One of the most mysterious symptoms of COVID-19 is the widespread anosmia. That is, people lose their sense of smell. The most interesting part about it is that we really don’t have a good mechanism to describe it. Here’s my take:
I’ve discussed time perception in great length in other posts. For the sake of this one, time is essentially either perceived quickly or slowly. In any given amount of time, a certain amount of particles travel up the nasal passages. The shorter this sampling rate, the fewer the particles that register per unit time. Thus, when time is slow, smell could suffer.
Taste is also something that seems to diminish with smell, especially with COVID-19. I think the same concept applies. If less information hits the tongue in a given amount of time, you will have less taste. So the slower time is perceived, the more information is needed to make up the difference. And since the amount of information is likely the same, taste may suffer,
Watery eyes also seem to correlate the loss of taste and smell. In an older post, I theorize about how time perception could explain crying. This is no different. When time is slow, if blinking does not increase, the eyes are essentially being held open for longer stretches of relative time. And when the eyes are held open for long stretches of time, they water.
In conclusion, some of the main symptoms seem to be pretty easily explained by looking at them through the lens of time perception. And according to Occam’s Razor, the simplest solution is almost always the best.
As society changes, we begin to accept new norms. For instance, homosexuality is now not taboo or a mental illness, but an expression of self that is celebrated. Same with transsexuality.
To be frank, if the Bible is true, these thoughts are sinful. But the problem is that society teaches us that they are OK. So instead of labeling the thoughts as wrong, begin to accept them as a part of ourselves.
So you see, as society works one way, God works another. In this case, norms train our developing youth to label thoughts as good or normal that are anything but. So instead of being a troubled kid or someone going through a hard time or trying to find himself, he finds himself in something he shouldn’t.
If we can’t identify the sin, there is no way to overcome it. If you can’t see the devil, you can’t defeat him.
Living with depression, you hear this phrase a lot. Most of us accept it, perhaps after some hesitation. I want to break it down.
The fact that I have thoughts means that I am separate from my thoughts. To observe thoughts, whatever makes me me is separate from whatever makes these thoughts. I think a good analogy is looking at your reflection in the mirror. You can see your reflection, but it’s not exactly you. It’s an image of you.
My thoughts are not part of the physical world. They exist only in my mind. While something may exist in my mind and the physical world, it is only necessary that they exist in my mind.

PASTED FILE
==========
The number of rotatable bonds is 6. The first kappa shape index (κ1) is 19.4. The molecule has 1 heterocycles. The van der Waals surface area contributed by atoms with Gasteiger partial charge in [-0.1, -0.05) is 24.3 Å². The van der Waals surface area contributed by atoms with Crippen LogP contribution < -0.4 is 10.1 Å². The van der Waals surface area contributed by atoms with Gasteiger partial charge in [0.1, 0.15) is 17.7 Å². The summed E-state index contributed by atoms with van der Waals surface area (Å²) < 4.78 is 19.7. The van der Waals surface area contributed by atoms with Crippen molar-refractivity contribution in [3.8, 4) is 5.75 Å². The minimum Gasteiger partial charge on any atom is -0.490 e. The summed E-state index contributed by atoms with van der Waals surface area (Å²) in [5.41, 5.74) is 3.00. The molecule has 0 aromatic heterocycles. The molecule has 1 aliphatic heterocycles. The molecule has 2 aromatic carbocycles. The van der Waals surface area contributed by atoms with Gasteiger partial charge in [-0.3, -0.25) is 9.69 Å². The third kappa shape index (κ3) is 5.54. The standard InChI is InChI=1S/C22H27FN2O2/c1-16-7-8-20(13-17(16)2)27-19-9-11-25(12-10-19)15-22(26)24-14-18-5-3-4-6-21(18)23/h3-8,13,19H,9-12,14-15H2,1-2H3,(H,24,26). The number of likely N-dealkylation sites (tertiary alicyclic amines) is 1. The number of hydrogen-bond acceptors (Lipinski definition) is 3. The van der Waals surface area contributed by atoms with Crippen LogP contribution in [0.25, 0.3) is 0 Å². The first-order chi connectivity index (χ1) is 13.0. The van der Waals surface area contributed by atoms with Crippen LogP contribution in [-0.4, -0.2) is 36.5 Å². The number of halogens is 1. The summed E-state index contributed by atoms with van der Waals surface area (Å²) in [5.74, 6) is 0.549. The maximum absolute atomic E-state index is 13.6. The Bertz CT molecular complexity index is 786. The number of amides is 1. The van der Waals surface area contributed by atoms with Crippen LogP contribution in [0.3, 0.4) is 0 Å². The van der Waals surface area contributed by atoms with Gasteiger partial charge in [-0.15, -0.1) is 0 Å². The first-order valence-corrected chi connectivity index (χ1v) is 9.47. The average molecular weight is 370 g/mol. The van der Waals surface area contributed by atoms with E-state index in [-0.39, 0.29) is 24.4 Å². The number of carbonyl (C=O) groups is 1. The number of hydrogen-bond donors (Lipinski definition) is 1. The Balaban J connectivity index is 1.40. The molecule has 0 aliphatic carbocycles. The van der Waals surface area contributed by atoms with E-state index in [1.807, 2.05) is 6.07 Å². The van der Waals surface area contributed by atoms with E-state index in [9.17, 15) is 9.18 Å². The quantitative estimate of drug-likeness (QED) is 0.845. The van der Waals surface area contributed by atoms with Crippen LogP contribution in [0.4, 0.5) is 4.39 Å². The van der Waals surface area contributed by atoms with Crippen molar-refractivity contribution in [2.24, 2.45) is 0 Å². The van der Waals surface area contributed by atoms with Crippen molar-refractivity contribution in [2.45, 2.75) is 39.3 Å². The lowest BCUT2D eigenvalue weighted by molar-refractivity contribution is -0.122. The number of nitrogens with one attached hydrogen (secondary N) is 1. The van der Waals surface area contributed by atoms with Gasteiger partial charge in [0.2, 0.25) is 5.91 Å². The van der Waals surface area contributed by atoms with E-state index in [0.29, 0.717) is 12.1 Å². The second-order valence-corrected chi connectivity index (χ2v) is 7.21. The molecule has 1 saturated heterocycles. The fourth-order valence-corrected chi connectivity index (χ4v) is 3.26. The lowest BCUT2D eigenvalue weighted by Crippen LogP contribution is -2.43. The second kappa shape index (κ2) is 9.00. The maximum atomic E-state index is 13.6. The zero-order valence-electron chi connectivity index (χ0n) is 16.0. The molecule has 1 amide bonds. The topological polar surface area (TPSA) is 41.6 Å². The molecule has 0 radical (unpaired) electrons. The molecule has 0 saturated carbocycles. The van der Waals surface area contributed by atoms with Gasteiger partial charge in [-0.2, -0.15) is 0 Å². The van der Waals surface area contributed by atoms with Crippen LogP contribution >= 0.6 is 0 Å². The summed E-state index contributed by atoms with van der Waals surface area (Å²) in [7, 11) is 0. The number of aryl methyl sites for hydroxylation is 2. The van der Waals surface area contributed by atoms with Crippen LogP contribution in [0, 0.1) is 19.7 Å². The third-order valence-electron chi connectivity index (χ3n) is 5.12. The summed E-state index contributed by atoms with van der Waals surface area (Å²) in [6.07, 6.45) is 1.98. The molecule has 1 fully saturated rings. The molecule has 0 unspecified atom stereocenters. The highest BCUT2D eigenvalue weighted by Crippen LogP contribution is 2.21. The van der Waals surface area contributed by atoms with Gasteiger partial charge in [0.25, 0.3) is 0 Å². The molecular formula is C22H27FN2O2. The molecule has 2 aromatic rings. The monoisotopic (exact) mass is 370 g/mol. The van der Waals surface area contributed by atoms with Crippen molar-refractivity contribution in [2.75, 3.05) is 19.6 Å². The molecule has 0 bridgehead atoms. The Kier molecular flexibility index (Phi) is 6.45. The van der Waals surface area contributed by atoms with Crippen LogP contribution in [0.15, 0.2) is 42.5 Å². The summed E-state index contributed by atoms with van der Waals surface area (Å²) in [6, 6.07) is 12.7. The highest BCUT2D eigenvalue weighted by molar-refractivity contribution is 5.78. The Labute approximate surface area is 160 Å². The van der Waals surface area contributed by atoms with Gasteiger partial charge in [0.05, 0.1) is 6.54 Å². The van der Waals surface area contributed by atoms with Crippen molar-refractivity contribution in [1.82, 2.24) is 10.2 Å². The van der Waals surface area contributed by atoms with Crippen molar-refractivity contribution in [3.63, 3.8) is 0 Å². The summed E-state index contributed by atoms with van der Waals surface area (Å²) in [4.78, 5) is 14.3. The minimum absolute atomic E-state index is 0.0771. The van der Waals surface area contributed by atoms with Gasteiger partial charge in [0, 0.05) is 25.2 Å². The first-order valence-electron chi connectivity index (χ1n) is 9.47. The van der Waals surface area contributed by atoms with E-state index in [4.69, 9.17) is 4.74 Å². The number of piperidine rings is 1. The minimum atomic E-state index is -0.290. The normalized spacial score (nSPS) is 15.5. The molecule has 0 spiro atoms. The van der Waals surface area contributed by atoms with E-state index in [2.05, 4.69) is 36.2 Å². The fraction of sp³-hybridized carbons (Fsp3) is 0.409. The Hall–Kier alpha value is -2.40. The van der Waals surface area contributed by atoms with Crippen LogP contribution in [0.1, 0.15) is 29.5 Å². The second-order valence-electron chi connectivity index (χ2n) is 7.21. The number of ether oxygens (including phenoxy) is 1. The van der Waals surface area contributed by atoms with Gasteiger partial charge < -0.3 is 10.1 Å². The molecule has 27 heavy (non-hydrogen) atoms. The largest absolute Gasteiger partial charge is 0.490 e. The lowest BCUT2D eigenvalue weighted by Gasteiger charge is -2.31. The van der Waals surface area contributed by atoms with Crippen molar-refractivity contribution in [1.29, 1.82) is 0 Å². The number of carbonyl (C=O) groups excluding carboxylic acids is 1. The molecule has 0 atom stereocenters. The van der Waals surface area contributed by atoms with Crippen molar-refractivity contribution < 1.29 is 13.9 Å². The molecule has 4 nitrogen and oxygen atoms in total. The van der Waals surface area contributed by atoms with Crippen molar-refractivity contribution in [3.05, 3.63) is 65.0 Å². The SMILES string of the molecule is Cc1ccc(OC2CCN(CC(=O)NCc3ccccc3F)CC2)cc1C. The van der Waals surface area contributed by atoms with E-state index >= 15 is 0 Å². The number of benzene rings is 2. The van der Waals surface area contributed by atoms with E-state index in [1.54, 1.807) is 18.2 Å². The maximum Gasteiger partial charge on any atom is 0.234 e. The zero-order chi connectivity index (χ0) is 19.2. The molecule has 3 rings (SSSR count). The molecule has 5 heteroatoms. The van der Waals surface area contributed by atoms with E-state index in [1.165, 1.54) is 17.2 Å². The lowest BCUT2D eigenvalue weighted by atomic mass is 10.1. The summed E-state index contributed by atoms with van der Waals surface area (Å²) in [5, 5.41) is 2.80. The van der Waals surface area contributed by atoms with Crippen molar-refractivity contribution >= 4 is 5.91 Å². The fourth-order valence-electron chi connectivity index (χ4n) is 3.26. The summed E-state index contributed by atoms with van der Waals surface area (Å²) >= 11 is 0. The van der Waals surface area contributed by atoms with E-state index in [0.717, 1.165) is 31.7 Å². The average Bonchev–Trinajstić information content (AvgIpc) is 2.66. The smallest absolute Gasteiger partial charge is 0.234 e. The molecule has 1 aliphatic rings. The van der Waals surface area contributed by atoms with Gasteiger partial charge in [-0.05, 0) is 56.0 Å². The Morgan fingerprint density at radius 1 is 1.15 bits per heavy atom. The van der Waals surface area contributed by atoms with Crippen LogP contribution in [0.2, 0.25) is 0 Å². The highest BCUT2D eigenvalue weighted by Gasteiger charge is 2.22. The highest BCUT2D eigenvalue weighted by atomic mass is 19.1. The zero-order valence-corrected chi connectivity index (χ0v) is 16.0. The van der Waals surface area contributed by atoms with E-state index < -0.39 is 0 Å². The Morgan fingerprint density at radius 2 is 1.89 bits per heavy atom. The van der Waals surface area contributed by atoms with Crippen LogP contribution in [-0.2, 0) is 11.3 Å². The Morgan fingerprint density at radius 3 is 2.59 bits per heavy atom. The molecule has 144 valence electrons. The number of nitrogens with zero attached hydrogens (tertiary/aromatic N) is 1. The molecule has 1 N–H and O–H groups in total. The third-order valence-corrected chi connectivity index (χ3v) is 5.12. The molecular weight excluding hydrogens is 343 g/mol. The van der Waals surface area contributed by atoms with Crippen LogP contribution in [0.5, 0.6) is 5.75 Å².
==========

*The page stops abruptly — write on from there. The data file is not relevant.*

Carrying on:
If thoughts exist, but not in the natural world, thoughts are evidence of the supernatural world. Not to mention, after we have a thought, we have the ability to act on the thought or not. This is the power of the will. To essentially say ‘no’ to a thought. That would make will power the ability to say ‘no.’ And I think that is a pretty good definition.
But if we have the power to say ‘no’ to a thought, we are not machines at all. The world cannot be deterministic because we have the ability not to act on a given thought. If we can say no, we are free. And if we are free, determinism is false.
Thus, because the mind produces thoughts and we can decline to act on them, both naturalism and determinism are false.
I was reintroduced to Christian Universalism on Reddit this evening. If true, this belief system is a game changer: something that should change everything about how you view your life and afterlife. But if false, it could be one of the most widespread and damning heresies of all time.
First off, think about the teachings of Jesus: about the narrow gate, the Parable of the Sower, and even the Great Commission. If all are eventually saved, what is the point of spreading the gospel?
I think it’s a heresy. What is the point of Paul talking about the elect if we are all, in fact, elect? What is the purpose of salvation if there isn’t something that we are being saved from?
So while it’s a very powerful idea, I’m afraid that universal salvation is just that: an idea. I don’t think the Bible supports it. The Bible seems to be very clear in its language that not all make it to the finish line.
Until relatively recently, there were two camps of people when it came to eyesight: extramission and intromission. Those who believed in extramission believed that light rays exited the eyes causing sight, and those who believed in intromission believed that sight was the result of light entering the eyes.
First held by Empedocles, extramission theory was held by Plato, Euclid, Ptolemy, and even Da Vinci. I say this to say: this theory was not just passing idea. Some of the greatest thinkers in history held that it was true.
Of course, that doesn’t make it true. To me, that just makes it worth exploring.